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China stockpiling of Cobalt has seen it's prices soar, rising by about 65 per cent since January. Cobalt is used in batteries for electric vehicles, as well as smartphones, tablets and laptops. China is the world’s biggest importer of cobalt, buying about 95,000 tonnes of it every year.

Cobalt Mining DRC

Chinese companies continue to ship cobalt hydroxide from Africa, but there have been delays which have helped drive tightness in the market analysts say.  A tonne of the metal sold for US$52,6100 in March on the London Metal Exchange, its highest level since December 2018.

The price rally started late last year when China’s State Reserve Bureau announced plans to stockpile cobalt because of a boom in sales of electric vehicles in China and Europe. The Democratic Republic of Congo (DRC) produces about two-thirds of the world’s cobalt reserves of about 7 million tonnes, about two thirds of them in the DRC. and the instability of the Central African nation has lead to decisions to stockpile. Supply shortages caused by logistical issues and fears of political instability overhang.

With Blood Diamonds fresh in our minds there are concerns about the ethical sourcing of cobalt, allegations of the use of child labour in mines has been at the forefront of concern. The impact of the Covid-19 pandemic has also slowed the movement of goods through the supply chain like so many other goods.  In an unstable nation like the DRC this is even more strained. Three Chinese nationals were killed in the Democratic Republic of Congo mine attack 6 Apr 2020.

Chinese companies continue to ship cobalt hydroxide to China from Africa, but there have been delays which have helped drive tightness in the market in further.  About 70 per cent of all globally mined cobalt is transported between the DRC and China via ports in South Africa, problems arose in January when Pretoria closed them in a bid to contain a new strain of the coronavirus. Freights costs have soared with a lack of vessels to transport the materials, high shipping costs, and limited capacity at ports and a shortage of trucks in China added to the logistical problems.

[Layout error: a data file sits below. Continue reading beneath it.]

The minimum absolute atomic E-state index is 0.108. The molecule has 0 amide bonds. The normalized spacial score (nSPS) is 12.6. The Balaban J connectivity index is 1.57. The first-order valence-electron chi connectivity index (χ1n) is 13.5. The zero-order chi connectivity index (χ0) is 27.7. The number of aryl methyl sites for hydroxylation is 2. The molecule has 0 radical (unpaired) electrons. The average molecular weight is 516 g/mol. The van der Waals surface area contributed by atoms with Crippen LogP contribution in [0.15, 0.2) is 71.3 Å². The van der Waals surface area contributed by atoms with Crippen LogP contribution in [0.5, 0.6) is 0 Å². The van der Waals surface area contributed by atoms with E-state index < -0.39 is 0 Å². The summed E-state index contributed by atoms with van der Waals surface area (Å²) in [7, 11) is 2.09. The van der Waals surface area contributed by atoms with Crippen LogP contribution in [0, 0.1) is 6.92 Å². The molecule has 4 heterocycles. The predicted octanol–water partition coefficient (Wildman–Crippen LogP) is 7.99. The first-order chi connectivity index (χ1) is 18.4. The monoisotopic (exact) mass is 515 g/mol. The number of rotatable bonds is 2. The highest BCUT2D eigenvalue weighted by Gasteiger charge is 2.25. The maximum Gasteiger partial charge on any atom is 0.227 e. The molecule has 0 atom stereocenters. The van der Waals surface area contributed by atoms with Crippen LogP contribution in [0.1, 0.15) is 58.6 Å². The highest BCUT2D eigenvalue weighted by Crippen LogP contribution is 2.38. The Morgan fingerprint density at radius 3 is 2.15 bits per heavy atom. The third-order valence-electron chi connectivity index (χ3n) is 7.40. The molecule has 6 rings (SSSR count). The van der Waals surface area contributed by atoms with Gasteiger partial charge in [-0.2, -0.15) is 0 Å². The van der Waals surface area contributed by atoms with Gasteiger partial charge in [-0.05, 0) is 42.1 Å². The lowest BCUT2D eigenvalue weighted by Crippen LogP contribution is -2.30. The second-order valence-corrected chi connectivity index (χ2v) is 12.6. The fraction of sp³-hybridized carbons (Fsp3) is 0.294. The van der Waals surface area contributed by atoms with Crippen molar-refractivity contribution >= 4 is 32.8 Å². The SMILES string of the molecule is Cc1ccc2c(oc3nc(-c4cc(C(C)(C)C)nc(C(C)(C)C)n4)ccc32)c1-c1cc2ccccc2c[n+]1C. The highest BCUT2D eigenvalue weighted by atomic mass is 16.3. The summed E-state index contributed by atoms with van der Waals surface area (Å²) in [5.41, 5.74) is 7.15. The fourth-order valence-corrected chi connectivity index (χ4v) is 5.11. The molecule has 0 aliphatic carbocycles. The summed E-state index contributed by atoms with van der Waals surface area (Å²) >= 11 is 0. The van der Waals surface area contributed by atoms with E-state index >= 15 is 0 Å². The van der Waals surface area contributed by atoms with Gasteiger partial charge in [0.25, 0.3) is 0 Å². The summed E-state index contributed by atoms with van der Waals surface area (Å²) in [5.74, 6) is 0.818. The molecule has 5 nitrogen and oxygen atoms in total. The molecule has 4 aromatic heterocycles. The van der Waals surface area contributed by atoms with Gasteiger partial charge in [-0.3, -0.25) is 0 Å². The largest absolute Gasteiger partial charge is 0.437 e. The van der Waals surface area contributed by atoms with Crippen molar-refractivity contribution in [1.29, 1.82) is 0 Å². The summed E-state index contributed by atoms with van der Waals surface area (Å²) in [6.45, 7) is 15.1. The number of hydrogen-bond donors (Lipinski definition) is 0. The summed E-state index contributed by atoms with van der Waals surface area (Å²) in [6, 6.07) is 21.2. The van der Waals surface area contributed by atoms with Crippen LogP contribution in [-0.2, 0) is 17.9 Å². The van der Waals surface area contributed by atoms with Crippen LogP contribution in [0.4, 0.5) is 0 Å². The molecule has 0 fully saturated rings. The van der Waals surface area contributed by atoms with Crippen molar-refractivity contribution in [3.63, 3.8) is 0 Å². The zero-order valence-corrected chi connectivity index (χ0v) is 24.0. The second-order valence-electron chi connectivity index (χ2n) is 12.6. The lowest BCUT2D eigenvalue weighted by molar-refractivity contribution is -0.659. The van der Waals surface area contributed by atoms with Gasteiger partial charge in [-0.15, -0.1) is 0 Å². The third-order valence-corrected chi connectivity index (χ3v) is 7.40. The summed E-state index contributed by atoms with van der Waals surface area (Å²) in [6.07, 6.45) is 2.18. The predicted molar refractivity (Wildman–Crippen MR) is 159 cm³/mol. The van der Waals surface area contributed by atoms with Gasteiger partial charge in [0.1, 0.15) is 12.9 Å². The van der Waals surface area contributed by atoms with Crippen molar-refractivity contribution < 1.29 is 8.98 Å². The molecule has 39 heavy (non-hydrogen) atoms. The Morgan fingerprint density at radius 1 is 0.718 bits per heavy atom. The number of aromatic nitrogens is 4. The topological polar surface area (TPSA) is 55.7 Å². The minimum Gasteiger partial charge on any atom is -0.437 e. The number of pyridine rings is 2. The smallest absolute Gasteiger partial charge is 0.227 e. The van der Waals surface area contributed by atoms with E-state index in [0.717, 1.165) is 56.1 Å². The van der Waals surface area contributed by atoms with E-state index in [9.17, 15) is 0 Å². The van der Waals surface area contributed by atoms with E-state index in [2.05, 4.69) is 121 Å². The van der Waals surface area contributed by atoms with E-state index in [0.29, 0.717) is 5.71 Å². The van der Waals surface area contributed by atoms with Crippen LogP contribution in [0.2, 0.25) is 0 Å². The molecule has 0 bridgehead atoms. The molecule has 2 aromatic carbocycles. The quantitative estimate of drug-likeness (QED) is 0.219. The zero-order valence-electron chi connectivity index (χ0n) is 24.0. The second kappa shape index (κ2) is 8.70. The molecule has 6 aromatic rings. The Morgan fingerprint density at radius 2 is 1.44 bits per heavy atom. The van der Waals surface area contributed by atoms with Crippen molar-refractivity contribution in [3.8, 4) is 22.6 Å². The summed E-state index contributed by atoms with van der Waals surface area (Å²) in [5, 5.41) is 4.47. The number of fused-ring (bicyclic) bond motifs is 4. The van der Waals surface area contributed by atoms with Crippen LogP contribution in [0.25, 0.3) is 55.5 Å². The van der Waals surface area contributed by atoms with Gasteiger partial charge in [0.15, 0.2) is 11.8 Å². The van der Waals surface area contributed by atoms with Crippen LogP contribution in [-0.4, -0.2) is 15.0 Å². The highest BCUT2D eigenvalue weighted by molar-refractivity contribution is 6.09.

China Molybdenum owns the world’s second-largest cobalt mine, Tenke in the DRC and also recently bought the Kisanfu resource from Freeport McMoRan for US$550 million. Other Chinese firms operating in the DRC include Huayou Cobalt, Chengtun Mining, Wanbao and CNMC. China’s battery production figures rose by more than 300 per cent year on year in January.  Several metal producers in China, notably Huayou Cobalt and Yantai Cash are scaling back production to focus on cobalt chemicals due to the strength of downstream demand from the battery industry.

The premium for cobalt sulphate [refined cobalt product] over metal across February also influenced decisions. While these are not significant volumes and the reduction in metal production was not expected to have a significant impact on the market it is one more point of demand. With supply constraints and the constant demand for electric vehicles, smart phones and tablets cobalt market was likely to be quite vulnerable over the next five years.

Prices will be dependant on mining projects in Indonesia and the DRC which carry various risks. Cobalt supply is expected to remain tight over the coming months, and due to strength of battery demand and supply risks and rising freight costs.

Source: Reuters, TC, Baltic News

From The TradersCommunity Research Desk

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